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Friday, October 20, 2017

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Should You Be Considering a Merger?
David La Piana

May, 2011

When times are tough, funders start to think that mergers are a good idea for nonprofits. And sometimes nonprofits themselves agree, but don't know how to think about it or how to go about it. Here's a short article by merger consultant David La Piana, and a link to a free downloadable comprehensive booklet on nonprofit mergers.

Should your nonprofit be considering a merger or some other way to combine formally with another organization? Mergers, joint ventures, fiscal sponsorship arrangements, and virtual nonprofits are all examples of "strategic restructuring." This goes beyond collaboration to bring orgnaizations into formal, deeper forms of alliance. Nonprofits are viewing these options with increasing interest in an economic downturn.

You organization and your board might be interested in these intense partnerships:

  • If your organization is, alas, weak, (unable to find or keep an executive director, unable to maintain an active board, or too small to compete effectively in a particular market), you might seek to merge into a larger organization that has what you lack or with other smaller organizations with whom you can develop the necessary strengths.
  • If you are ready to grow (want to augment a continuum of services; want to create a program from scratch, need to increase market share, or hope to reduce competition), you are probably a strong nonprofit and see mergers or other partnerships as ways to further grow the organization.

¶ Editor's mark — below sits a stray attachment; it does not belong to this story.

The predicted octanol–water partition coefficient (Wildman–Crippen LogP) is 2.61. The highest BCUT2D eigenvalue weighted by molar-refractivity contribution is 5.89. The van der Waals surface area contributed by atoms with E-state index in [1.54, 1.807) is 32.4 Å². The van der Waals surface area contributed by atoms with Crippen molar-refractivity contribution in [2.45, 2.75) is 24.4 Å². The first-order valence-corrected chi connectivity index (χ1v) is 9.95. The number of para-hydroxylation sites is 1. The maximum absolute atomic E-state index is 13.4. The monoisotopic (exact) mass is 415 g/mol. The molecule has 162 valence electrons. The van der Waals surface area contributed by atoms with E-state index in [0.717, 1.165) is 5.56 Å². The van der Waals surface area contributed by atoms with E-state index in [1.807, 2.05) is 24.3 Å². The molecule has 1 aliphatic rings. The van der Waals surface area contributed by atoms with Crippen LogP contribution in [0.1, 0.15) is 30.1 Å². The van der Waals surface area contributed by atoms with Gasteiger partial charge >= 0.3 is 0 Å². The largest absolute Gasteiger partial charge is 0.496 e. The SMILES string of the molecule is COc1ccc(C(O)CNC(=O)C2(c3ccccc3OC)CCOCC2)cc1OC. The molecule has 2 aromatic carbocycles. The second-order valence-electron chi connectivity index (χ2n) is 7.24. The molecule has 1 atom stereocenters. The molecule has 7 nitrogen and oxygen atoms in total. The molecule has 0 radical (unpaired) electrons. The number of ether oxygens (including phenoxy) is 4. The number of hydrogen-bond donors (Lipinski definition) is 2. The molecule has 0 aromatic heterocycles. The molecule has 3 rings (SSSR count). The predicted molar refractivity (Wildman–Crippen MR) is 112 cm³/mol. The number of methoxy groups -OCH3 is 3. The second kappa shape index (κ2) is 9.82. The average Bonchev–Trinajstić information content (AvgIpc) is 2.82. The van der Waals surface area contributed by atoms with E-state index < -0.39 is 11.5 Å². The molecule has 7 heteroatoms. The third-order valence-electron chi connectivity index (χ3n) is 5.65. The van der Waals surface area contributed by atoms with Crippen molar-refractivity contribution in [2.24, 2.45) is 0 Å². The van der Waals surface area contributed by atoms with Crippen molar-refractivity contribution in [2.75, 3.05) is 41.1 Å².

• If you think a merger might enhance your mission and services (reduce consumer confusion, lower overhead and put more dollars into direct service, increase political clout by speaking with one stronger voice), you might partner with others with whom you have a significant mission, program, or identity overlap.

For both the voluntary and paid leadership of nonprofits, strategic restructuring choices often come after years of building organizations, so such partnerships may threaten the organization's autonomy and identity. But if our true goals are to serve our communities (rather than our own organizations), shouldn't we be as willing to serve by partnering as we are willing to serve by building our own organizations?

David La Piana is principal of La Piana Associates, Inc., a consulting firm providing services to nonprofits and philanthropy on "strategic restructuring" and other strategic issues. For a longer report by the same author, see In Search of Strategic Solutions here.

See also in Blue Avocado:

Thank you to Jan Masaoka for letting us re-publish this article. Visit her site at http://www.blueavocado.org

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